Huckabee is way out in front in South Carolina, which ought to be Fred Thompson’s last stand. South Carolina is practically home turf for Thompson, and he failed miserably tonight in New Hampshire, garnering one percent of the vote. (Giuliani came in fourth place, with nine times as many votes as old Fred, and he proved he could outpoll Ron Paul.) The logical choice in terms of policy and political simpatico for Thompson would be to throw his delegates to McCain, but there’s no telling whether or when he would do that.

(But when you stop to think about it, what incentive does any candidate have to get out of the race before February 5? So South Carolina ought to be Thompson’s last stand, but he’ll hang around for another two weeks.)

And if you heard it here first, you haven’t been paying attention: Don’t count Hizzonner out yet just because he didn’t do well tonight. Sure, waiting until there’s nothing but big pots to play for may be something of a gadget play, but Kirk Gibson got a come-from-behind home run to win a World Series game that sports fans are still talking about. (How’s that for a mixed sports metaphor?) Florida on January 29 will be Rudy Giuliani’s Austerlitz, and if he can’t win there, Super-Duper Tuesday will be his Waterloo. He needs to, um, start running some advertisements already.

I think Giuliani’s got something up his sleeve, though, and here’s my prediction — a Super Bowl ad. So far as I know, no politician has ever bought a Super Bowl ad, because it’s so damn expensive, and there has never before been a need to reach a national audience so early in the election cycle. But that’s all different now. Last year it was $2.5 million for a 30-second spot, which is a lot of money to blow on a single commercial. But on the other hand, 50% of Americans will see it live and the other 50% will be hearing about it the next day — and close to 50% of Americans will go to the polls two days after the Super Bowl. Besides, what the hell else has he spent all of that money on? Is he saving it for Texas?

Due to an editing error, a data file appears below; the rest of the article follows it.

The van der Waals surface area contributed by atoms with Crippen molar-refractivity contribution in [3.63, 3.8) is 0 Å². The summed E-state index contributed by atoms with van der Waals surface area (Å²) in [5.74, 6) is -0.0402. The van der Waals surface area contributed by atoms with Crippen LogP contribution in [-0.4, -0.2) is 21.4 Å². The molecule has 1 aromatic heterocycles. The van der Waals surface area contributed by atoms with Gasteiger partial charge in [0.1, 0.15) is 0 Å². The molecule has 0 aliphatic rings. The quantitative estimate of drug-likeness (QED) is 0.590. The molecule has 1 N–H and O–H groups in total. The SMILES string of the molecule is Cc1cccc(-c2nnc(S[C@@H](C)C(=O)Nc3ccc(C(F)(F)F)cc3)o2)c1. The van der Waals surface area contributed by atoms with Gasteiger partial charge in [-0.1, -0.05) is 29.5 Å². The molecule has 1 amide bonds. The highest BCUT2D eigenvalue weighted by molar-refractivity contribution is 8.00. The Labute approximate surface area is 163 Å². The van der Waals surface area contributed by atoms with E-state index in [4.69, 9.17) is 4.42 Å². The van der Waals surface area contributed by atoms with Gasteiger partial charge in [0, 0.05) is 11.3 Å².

So what does this moderate Republican think of all that? I think I could be reasonably happy with John McCain as the party’s nominee. Significantly happier than I would be with Romney or Huckabee. So I consider the results from New Hampshire good news.

But as for the Clinton Comeback? I don’t buy it, not a bit.

Burt Likko

Pseudonymous Portlander. Homebrewer. Atheist. Recovering litigator. Recovering Republican. Recovering Catholic. Recovering divorcé. Recovering Former Editor-in-Chief of Ordinary Times. House Likko's Words: Scite Verum. Colite Iusticia. Vivere Con Gaudium.

One Comment

  1. You’re making the mistake of think elections are about “votes” and that they are contests between “candidates” vying for office. This is terribly outmoded. Elections are about what the media expects to happen, and what storyline they can construct pre or post voting. It’s the age of entertainment, dude, not the age of democracy. It’s all narrative. The people of New Hampshire didn’t cast votes, they merely suggested an alternate through-line for the plot.